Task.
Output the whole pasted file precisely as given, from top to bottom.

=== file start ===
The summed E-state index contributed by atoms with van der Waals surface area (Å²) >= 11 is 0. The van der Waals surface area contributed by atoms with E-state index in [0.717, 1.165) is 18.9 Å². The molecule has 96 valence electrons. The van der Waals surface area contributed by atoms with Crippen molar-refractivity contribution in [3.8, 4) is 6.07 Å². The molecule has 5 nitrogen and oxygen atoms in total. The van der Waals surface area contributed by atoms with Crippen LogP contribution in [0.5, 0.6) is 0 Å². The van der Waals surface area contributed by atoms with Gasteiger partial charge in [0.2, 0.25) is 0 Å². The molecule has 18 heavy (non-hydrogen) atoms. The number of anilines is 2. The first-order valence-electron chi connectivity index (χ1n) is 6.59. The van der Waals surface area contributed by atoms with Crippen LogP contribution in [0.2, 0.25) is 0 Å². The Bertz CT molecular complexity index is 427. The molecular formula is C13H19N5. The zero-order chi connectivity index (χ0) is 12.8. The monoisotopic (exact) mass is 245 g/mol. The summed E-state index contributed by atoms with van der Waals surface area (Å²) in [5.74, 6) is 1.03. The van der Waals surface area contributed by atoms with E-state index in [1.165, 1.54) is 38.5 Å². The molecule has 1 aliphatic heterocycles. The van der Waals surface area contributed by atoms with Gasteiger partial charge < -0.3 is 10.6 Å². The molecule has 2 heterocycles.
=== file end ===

The summed E-state index contributed by atoms with van der Waals surface area (Å²) >= 11 is 0. The van der Waals surface area contributed by atoms with E-state index in [0.717, 1.165) is 18.9 Å². The molecule has 96 valence electrons. The van der Waals surface area contributed by atoms with Crippen molar-refractivity contribution in [3.8, 4) is 6.07 Å². The molecule has 5 nitrogen and oxygen atoms in total. The van der Waals surface area contributed by atoms with Crippen LogP contribution in [0.5, 0.6) is 0 Å². The van der Waals surface area contributed by atoms with Gasteiger partial charge in [0.2, 0.25) is 0 Å². The molecule has 18 heavy (non-hydrogen) atoms. The number of anilines is 2. The first-order valence-electron chi connectivity index (χ1n) is 6.59. The van der Waals surface area contributed by atoms with Crippen LogP contribution in [0.2, 0.25) is 0 Å². The Bertz CT molecular complexity index is 427. The molecular formula is C13H19N5. The zero-order chi connectivity index (χ0) is 12.8. The monoisotopic (exact) mass is 245 g/mol. The summed E-state index contributed by atoms with van der Waals surface area (Å²) in [5.74, 6) is 1.03. The van der Waals surface area contributed by atoms with E-state index in [1.165, 1.54) is 38.5 Å². The molecule has 1 aliphatic heterocycles. The van der Waals surface area contributed by atoms with Gasteiger partial charge < -0.3 is 10.6 Å². The molecule has 2 heterocycles.